External to motherboard 202 in the depicted example are power supply 218, hard drive 220, modem 222, and speaker 224. Power supply 218 is a conventional power supply except that it receives a control signal from controller 214 which effects shut down of all power to motherboard 202, hard drive 220, and modem 222. In some recovery situations, removing power and rebooting is the only guaranteed method of resetting all of these devices to a known state. Thus power supply 218, in response to a signal from controller 214, is capable of powering down and restarting data processing unit 102.
Hard drive 220 contains operating system and applications software for data processing unit 102, which preferably includes: IBM DOS 7.0, a product of International Business Machines Corporation In Armonk, N.Y.; Windows 3.1, a product Microsoft Corporation in Redmond, Wash.; and Netscape Navigator, a product of Netscape Communications Corporation in Mountain View, Calif. Data may also be stored on hard drive 220. Modem 222, inserted into a slot mounted sideways on motherboard 202, is preferably a 33.6 kbps modem supporting the V0.42bis, V34bis, V0.34, V0.17 Fax, MNP 1-5, and AT command sets.
Controller 214 is preferably one or more of the 805x family controllers. Controller 214 is continuously powered and, when data processing unit 102 is turned on, monitors the system for a periodic "ping" indicating that data processing unit 102 is operating normally. In the event that controller 214 does not receive a ping within a prescribed timeout period, controller 214 removes power from the system and restarts the system. This may be necessary, for example, when the system experiences a general protection fault. If multiple attempts to restart the system prove unsuccessful, controller 214 shut off data processing unit 102 and signals that service is required through indicators 216. Thus data processing unit 102 is capable of self-recovery without involvement by a user.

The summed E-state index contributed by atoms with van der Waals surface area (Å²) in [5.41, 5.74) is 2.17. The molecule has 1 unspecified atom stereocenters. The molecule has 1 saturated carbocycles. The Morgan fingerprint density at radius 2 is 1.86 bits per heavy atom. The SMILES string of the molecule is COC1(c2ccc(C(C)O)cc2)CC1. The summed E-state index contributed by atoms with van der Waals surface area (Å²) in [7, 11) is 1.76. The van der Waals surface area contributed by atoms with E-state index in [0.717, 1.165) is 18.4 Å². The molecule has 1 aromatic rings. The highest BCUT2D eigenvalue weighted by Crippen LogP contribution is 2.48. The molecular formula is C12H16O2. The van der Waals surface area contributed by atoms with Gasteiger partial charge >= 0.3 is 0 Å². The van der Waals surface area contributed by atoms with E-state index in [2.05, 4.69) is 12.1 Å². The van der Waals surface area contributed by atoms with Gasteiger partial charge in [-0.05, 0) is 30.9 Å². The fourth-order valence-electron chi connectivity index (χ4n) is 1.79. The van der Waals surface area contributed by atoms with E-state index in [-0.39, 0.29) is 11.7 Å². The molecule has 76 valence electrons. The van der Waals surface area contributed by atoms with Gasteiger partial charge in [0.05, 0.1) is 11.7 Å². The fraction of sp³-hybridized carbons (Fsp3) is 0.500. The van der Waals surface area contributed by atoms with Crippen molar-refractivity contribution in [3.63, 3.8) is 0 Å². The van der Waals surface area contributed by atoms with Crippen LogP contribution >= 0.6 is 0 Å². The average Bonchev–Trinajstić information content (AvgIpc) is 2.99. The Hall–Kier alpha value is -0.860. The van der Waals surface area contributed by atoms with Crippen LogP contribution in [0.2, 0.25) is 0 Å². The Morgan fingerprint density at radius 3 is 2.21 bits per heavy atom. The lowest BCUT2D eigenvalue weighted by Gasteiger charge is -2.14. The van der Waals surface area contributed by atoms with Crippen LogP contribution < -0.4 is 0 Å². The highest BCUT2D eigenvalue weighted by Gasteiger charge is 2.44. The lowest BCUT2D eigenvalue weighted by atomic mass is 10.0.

Controller 214 also receives and processes input from infrared remote control 106, infrared keyboard, wired keyboard, or wired mouse. When one keyboard or pointing device is used, all others are locked out (ignored) until none have been active for a prescribed period. Then the first keyboard or pointing device to generate activity locks out all others. Controller 214 also directly controls all LED indicators except that indicating modem use and specifies the boot sector selection during any power off-on cycle.
Those skilled in the art will recognize that the components depicted in FIGS. 1A-1D and 2 and described above may be varied for specific applications or embodiments. Such variations in which the present Invention may be implemented are considered to be within the spirit and scope of the present invention.
With reference now to FIGS. 3A-3F, diagrams illustrating the selection of a display area are depicted according to the present invention. In FIG. 3A, display device 250 has a screen 252 formed by a CRT in the depicted example. Portions of screen 252 are unviewable by user because of plastic bezel 254, which forms a plurality of borders that cover a portion of screen 252. Plastic bezel 254 is part of a housing used to encase and hold a CRT in display device 250. In this particular case, if the display device is a television rather than a monitor specifically designed for use with a date processing system, controls to adjust the display of data on screen 252 are unavailable to a user. As a result, portions of data, such as images are unviewable by user because of bezel 254. Absent a mechanism to adjust the display of data, the user would be unable to view data displayed under plastic bezel 254.